Clearly as $k$ is so large, we need at least some vertices of $V_{Z}$ in $S$, but then if any vertices of $V_{C}$ are in $S$, there is some vertex in $V_{Z}\cap S$ that has at least two vertices in its closed neighbourhood in $S$, which exceeds its $f$ value of $1$. Thus we can have no vertices of $V_{C}$ in $S$. Then $S$ can contain only vertices of $V_{Z}\cup V_{X}$. If we do not include all vertices of $V_{Z}$ in $S$, we have $|S| \leq 3n+m$, thus $S$ is not of size at least $k$, and is therefore not a solution.

So we can see the solution set $S$ is quite constrained, and must take all of $V_{Z}$ and half of $V_{X}$ (which will correspond to a truth assignment).

Proposition If $I$ is a Yes-instance of 3-SAT then $I'$ is a Yes-instance of OP.

If $I$ is a Yes-instance, we have a truth assignment $A:X\rightarrow\{T,F\}$ that satisfies the formula. We construct a set $S \subseteq V$ by taking the vertices of $V_{Z}$ and for each variable $x_{i} \in X$, if $A(x) = T$, we add $x_{i}^{-}$ to $S$, otherwise we add $x_{i}^{+}$. This is clearly a suitable set $S$.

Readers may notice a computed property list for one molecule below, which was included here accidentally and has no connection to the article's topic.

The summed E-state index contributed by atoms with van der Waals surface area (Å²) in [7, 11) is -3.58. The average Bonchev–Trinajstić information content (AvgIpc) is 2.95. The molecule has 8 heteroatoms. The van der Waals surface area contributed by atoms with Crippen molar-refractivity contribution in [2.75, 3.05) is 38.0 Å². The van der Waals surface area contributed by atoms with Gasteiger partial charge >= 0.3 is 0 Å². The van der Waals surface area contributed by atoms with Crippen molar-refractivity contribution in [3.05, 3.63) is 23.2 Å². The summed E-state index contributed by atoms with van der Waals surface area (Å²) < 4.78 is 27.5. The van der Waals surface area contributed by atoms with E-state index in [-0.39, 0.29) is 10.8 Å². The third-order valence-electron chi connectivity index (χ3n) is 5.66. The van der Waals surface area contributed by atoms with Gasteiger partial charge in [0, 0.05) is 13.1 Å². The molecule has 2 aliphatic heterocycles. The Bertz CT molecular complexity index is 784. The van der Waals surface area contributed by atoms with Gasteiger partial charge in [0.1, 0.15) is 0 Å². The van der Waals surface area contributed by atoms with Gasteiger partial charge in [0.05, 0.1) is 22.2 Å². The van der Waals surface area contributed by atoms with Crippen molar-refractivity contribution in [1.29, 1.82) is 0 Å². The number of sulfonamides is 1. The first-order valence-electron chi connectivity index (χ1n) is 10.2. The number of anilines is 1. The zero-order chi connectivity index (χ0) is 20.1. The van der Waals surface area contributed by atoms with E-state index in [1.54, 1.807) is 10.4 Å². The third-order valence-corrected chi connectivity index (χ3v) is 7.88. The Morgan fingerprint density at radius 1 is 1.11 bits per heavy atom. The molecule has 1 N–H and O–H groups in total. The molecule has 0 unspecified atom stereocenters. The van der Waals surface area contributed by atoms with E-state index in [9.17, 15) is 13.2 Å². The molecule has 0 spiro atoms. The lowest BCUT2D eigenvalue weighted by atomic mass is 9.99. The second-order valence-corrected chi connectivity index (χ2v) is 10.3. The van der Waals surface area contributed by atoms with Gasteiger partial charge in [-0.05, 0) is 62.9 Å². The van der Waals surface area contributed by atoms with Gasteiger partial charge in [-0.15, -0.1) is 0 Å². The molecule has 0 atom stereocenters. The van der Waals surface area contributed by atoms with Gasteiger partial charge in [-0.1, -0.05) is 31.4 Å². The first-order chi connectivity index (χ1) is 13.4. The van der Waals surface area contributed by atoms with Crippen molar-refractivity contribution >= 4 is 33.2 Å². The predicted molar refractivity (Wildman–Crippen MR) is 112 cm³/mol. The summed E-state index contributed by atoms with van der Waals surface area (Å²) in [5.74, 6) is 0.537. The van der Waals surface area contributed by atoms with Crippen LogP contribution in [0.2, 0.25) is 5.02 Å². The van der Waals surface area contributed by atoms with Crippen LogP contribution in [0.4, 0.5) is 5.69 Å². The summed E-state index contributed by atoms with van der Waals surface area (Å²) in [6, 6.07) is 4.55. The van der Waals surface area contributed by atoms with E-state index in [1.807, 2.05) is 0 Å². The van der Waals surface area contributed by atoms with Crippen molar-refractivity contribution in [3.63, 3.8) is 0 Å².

Proposition If $I'$ is a Yes-instance of OP then $I$ is a Yes-instance of 3-SAT.

The set $S$ that constitutes a solution for $I'$ contains $n$ vertices of $V_{X}$, and more particularly, one vertex out of each variable pair. Moreover, as $f(c_{j}) = 3n+m+2$ for all $c_{j}\in V_{C}$, we know that $c_{j}$ is adjacent to at least one vertex in $V_{X}$ that is not in $S$. This vertex then gives us the satisfying assignment for the corresponding variable.

Theorem 3 OP is NP-complete.

Proof. By combining lemmas 1 & 2.

Now I want prove the same thing, but via an alternate route.

Note that the dual problem is the following: Given a graph $G$, a function $g:V(G)\rightarrow\mathbb{N}$ and an integer $k'$, is there a set $S\subseteq V(G)$ with $|S|\leq k'$ such that for all $v \in V$ we have $|N[v]\cap S|\geq g(v)$. To see that this is the dual, starting with OP, we just take $k' = n-k$ and $g(v) = d(v)-f(v)$, where $d(v)$ is the degree of $v$. We then immediately get NP-completeness for OP and dual-OP by observing that DOMINATING SET is a special case of dual-OP; we just take $g(v)$ to be $1$ for all vertices.

Then we know that dual-OP has no $O(\log n)$ approximation unless P=NP (if I recall the result correctly). Unfortunately this doesn't say anything immediately about OP, but is a possible start.